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As Coral Bleaching Goes Global, Scientists Fear Worst Is Yet to Come

The longest and most widespread coral bleaching event on record has reached reefs near at least 38 countries and island groups, according to the latest report from NOAA's Coral Reef Watch and other research. Parts of many coral reefs have died, becoming ghostly underwater graveyards. They are perhaps the starkest reminders—like the melting Arctic—that a thickening blanket of greenhouse gases is irrevocably changing the face of the Earth.

Reefs are not only beautiful to behold, they also play a key role in ocean ecosystems. When the surrounding water gets too warm, corals start to expel symbiotic algae that helps keep them alive and gives them their color. Bleaching in popular tourist spots like the Maldives and Great Barrier Reef has grabbed recent headlines, but reefs in all the world's tropical oceans have been affected.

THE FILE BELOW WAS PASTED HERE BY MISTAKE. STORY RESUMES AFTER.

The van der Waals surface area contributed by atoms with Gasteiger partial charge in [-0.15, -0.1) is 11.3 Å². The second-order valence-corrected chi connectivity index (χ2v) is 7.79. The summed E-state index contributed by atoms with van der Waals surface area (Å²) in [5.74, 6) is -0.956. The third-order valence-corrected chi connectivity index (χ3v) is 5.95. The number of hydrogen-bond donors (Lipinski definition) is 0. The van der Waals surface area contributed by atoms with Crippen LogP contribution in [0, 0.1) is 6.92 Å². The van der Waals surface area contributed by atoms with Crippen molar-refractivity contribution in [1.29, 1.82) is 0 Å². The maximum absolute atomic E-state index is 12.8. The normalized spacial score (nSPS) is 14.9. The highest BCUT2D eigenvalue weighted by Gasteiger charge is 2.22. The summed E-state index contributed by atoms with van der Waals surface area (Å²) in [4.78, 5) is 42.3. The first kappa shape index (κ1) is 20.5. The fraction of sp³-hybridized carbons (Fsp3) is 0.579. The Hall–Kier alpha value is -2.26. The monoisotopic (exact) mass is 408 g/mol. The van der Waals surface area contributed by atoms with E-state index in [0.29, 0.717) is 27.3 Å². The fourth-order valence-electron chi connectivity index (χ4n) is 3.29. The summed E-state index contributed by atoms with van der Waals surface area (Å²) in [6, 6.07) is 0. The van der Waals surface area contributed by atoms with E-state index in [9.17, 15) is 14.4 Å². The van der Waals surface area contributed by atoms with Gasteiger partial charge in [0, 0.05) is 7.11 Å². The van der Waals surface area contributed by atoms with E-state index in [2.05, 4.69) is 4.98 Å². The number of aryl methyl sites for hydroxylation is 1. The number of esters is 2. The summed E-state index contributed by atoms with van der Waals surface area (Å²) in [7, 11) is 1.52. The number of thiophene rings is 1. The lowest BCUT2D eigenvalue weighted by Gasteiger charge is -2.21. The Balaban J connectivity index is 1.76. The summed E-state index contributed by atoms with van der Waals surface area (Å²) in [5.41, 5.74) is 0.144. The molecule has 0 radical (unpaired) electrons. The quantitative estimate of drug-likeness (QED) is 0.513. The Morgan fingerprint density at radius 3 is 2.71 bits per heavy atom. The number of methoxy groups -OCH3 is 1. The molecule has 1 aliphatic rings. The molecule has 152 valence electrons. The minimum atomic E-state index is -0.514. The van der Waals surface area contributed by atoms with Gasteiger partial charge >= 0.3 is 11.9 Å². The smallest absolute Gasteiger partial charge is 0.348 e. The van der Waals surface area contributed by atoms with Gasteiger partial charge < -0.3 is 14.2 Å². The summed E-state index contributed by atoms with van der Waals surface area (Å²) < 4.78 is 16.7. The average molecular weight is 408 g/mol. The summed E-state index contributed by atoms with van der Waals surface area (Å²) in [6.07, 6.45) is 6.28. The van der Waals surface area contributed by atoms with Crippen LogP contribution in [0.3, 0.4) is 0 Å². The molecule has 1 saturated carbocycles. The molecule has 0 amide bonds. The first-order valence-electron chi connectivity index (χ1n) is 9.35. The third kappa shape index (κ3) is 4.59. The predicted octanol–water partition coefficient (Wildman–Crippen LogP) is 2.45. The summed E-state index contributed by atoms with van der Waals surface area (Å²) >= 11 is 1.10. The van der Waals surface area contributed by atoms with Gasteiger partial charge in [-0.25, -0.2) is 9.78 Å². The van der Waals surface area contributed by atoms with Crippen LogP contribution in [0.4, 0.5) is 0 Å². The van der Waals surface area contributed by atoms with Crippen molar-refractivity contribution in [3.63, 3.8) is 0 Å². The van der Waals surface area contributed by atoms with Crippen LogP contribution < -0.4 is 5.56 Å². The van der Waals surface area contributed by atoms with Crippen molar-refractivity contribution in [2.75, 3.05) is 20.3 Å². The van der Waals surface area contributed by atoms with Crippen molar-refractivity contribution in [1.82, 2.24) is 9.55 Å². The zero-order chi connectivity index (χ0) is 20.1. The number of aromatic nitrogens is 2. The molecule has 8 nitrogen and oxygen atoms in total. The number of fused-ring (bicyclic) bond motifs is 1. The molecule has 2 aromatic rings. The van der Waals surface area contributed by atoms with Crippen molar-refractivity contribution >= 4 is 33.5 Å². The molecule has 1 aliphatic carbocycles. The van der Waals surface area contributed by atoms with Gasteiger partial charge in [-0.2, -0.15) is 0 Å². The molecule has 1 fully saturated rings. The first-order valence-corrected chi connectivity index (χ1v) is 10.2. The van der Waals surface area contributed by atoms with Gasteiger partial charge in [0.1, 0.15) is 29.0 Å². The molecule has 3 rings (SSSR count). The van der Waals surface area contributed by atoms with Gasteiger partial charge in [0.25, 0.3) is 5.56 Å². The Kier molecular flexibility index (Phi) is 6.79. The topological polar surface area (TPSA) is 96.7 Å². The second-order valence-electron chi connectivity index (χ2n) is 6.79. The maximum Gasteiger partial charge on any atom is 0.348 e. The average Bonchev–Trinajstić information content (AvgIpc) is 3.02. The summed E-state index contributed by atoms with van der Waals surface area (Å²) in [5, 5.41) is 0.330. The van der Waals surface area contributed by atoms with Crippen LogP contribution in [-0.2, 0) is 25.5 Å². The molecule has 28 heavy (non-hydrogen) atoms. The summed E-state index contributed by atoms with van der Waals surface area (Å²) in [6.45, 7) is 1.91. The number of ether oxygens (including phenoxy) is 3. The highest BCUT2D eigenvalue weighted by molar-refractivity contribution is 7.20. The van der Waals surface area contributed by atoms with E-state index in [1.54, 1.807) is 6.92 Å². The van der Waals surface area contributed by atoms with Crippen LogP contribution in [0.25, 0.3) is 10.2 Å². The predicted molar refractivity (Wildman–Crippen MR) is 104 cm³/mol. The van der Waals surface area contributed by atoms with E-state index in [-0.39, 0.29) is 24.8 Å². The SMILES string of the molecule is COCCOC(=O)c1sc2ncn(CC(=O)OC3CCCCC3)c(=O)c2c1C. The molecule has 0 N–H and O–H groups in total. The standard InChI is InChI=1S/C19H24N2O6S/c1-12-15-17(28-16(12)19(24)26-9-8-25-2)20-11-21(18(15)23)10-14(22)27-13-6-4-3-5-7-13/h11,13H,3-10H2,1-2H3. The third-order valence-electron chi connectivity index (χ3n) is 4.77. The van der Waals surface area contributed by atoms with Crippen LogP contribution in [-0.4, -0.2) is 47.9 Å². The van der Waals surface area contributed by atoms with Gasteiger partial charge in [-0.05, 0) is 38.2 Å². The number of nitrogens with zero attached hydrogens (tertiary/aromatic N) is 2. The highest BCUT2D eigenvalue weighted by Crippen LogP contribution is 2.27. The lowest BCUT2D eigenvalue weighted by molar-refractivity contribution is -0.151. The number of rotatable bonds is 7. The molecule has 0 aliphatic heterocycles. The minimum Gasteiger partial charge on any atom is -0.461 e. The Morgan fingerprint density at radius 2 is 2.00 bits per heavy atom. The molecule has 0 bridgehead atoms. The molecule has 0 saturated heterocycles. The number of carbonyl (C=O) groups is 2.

Coral mortality has reportedly been as high as 50 percent along previously healthy sections of Australia's Great Barrier Reef. There was even higher mortality around small islands in the central Pacific, in the pool of water overheated by the recent strong El Niño.


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